I love to read. That should come as no surprise to anyone who regularly reads this blog. Books make me happy (maybe a little too happy because I have too many of them). There is something relaxing and refreshing about reading a good book. A feeling I’d love to repeat as often as possible.
I have to admit, however, since Borders closed, I have found that my book reading has become a lot more hesitant. Hesitant in that sometimes I just don’t know what’s good. There are many new books out there. I would like to be fairly certain that a book is worth my time to it before I invest in it. And yes, I know I can read sample chapters of books online, but there was something about going into Borders, browsing the shelves and seeing what struck my fancy. Borders was my primary way of finding good books.
Okay. Borders sob story is over.
But having said that, I had to develop a new way of selecting books. Actually, it’s not really a new way. For me, it’s the best way: relational word of mouth. I have found that I rely on the other readers in my life to help me select books.
Some of you might be thinking, what about book reviews? I would say that is the last method I use to select a book (funny because I write them reviews). I use reviews to tip the scale in favor or against. For instance, when I’m browsing books, the back cover blurb is the most important thing to me. If I already familiar with the author and the blurb hooks me, I’ll get the book (Sometimes, if I really like an author, I just buy the book without even reading the blurb).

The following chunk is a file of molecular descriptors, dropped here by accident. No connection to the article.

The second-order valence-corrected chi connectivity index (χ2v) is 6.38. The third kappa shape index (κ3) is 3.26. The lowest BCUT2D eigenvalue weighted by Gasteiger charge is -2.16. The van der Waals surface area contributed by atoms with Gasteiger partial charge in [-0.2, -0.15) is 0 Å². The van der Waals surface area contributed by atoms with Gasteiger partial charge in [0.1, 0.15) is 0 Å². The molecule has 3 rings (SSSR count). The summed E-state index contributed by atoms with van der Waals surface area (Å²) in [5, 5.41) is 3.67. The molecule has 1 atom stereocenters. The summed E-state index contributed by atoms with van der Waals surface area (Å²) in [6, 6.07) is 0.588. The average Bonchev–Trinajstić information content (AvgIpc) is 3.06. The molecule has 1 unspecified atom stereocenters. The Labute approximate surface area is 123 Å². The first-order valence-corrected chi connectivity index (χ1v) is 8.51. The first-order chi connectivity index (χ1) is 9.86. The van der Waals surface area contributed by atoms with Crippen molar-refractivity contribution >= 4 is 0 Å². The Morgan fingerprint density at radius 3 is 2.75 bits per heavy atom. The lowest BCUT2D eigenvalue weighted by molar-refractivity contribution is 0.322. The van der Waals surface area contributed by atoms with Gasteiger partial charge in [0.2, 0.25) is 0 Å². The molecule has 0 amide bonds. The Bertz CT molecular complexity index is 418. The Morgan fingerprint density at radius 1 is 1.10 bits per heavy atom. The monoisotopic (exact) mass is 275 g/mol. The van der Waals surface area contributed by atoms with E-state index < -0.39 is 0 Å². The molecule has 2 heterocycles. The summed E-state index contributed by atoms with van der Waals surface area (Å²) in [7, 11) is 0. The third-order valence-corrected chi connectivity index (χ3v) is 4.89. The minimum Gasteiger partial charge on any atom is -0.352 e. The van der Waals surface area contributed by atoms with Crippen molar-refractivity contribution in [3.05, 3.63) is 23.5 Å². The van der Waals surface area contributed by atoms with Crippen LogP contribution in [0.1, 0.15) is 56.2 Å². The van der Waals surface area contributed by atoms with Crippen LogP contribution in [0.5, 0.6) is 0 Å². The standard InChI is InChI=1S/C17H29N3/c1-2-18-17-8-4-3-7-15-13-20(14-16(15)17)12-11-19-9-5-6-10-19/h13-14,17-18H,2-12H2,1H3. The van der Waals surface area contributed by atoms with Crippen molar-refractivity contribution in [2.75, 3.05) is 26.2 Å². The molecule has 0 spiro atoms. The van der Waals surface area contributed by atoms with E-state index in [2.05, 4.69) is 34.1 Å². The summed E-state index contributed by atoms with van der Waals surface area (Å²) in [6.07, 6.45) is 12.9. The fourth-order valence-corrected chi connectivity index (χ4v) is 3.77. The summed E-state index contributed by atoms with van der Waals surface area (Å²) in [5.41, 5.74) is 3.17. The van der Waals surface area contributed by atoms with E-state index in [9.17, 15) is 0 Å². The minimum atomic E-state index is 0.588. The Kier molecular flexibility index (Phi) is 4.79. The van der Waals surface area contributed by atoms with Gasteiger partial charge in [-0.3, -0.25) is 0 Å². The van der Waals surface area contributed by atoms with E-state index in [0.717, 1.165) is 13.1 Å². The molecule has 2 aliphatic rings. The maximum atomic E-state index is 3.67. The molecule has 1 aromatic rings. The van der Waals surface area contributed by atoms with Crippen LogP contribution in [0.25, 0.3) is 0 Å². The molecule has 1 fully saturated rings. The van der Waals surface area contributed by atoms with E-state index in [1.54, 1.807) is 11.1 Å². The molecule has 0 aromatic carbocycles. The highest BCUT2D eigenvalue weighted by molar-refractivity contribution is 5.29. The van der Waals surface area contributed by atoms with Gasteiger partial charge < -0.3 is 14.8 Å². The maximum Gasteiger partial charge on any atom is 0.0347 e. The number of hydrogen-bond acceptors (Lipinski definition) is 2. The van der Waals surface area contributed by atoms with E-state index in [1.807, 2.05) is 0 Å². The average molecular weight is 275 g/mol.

Now if I like what I see on the back cover, but I don’t know the author, I will read the first chapter. If I like the first chapter, I’m sold. If I’m still on the fence after reading the first chapter, then I’ll check the reviews. I check the one star reviews first and then the four star reviews. I find five star reviews the least helpful because their normally gushy love fests proclaiming the wonderfulness of the book without giving any concrete evidence why.
But, if one of my reader friends recommends a book, depending on who the friend is, I skip that whole process. I’ll get the book sight unseen. For instance, a woman in my knitting group was reading The Sweetness at the Bottom of the Pie by Alan Bradley. I asked her if it was good and clean, and since we’ve know each other for over a year now, I knew she understood what I meant by “clean.” She said yes because it’s told from the perspective of a child. That was enough for me. I added to my list of books to read (it’s a long list, trust me).
I would love to go back to the days of hanging out in Borders for hours, browsing for books, but those days are gone. Now, I get by with a little help from my friends.
How do you select books? What is your preferred method? How much to do book reviews from strangers weigh in your decision to buy a book? How much does recommendations from friends influence you?